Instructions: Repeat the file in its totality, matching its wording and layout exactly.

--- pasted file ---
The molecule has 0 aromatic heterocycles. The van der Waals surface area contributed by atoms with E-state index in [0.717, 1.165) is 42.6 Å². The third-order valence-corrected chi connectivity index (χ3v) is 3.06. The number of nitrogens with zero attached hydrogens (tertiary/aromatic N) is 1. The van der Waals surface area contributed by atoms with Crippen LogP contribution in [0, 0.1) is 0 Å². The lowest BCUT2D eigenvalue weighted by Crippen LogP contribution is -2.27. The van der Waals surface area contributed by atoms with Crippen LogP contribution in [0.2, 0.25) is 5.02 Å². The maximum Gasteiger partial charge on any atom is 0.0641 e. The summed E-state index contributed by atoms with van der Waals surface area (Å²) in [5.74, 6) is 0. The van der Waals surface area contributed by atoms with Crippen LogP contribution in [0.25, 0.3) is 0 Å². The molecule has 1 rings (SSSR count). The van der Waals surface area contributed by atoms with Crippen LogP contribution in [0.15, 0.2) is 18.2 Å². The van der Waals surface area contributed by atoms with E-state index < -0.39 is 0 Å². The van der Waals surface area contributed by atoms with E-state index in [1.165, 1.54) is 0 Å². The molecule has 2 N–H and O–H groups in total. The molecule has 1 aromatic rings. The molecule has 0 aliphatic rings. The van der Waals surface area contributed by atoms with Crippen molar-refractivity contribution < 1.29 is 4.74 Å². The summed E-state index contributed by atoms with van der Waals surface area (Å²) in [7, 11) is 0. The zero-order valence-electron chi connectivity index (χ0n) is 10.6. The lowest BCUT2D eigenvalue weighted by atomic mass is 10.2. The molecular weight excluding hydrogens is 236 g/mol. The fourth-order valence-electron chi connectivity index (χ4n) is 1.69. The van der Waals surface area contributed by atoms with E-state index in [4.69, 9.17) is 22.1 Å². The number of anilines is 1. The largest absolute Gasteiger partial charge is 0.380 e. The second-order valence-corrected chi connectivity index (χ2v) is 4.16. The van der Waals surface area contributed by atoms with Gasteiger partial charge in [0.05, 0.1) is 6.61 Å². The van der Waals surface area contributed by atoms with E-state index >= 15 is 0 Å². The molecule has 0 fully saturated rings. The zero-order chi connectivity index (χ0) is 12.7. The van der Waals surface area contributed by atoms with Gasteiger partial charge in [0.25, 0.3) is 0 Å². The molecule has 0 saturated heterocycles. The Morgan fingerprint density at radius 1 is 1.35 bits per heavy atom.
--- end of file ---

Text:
The molecule has 0 aromatic heterocycles. The van der Waals surface area contributed by atoms with E-state index in [0.717, 1.165) is 42.6 Å². The third-order valence-corrected chi connectivity index (χ3v) is 3.06. The number of nitrogens with zero attached hydrogens (tertiary/aromatic N) is 1. The van der Waals surface area contributed by atoms with Crippen LogP contribution in [0, 0.1) is 0 Å². The lowest BCUT2D eigenvalue weighted by Crippen LogP contribution is -2.27. The van der Waals surface area contributed by atoms with Crippen LogP contribution in [0.2, 0.25) is 5.02 Å². The maximum Gasteiger partial charge on any atom is 0.0641 e. The summed E-state index contributed by atoms with van der Waals surface area (Å²) in [5.74, 6) is 0. The van der Waals surface area contributed by atoms with Crippen LogP contribution in [0.25, 0.3) is 0 Å². The molecule has 1 rings (SSSR count). The van der Waals surface area contributed by atoms with Crippen LogP contribution in [0.15, 0.2) is 18.2 Å². The van der Waals surface area contributed by atoms with E-state index < -0.39 is 0 Å². The van der Waals surface area contributed by atoms with E-state index in [1.165, 1.54) is 0 Å². The molecule has 2 N–H and O–H groups in total. The molecule has 1 aromatic rings. The molecule has 0 aliphatic rings. The van der Waals surface area contributed by atoms with Crippen molar-refractivity contribution < 1.29 is 4.74 Å². The summed E-state index contributed by atoms with van der Waals surface area (Å²) in [7, 11) is 0. The zero-order valence-electron chi connectivity index (χ0n) is 10.6. The lowest BCUT2D eigenvalue weighted by atomic mass is 10.2. The molecular weight excluding hydrogens is 236 g/mol. The fourth-order valence-electron chi connectivity index (χ4n) is 1.69. The van der Waals surface area contributed by atoms with E-state index in [4.69, 9.17) is 22.1 Å². The number of anilines is 1. The largest absolute Gasteiger partial charge is 0.380 e. The second-order valence-corrected chi connectivity index (χ2v) is 4.16. The van der Waals surface area contributed by atoms with Gasteiger partial charge in [0.05, 0.1) is 6.61 Å². The van der Waals surface area contributed by atoms with E-state index >= 15 is 0 Å². The molecule has 0 fully saturated rings. The zero-order chi connectivity index (χ0) is 12.7. The van der Waals surface area contributed by atoms with Gasteiger partial charge in [0.25, 0.3) is 0 Å². The molecule has 0 saturated heterocycles. The Morgan fingerprint density at radius 1 is 1.35 bits per heavy atom.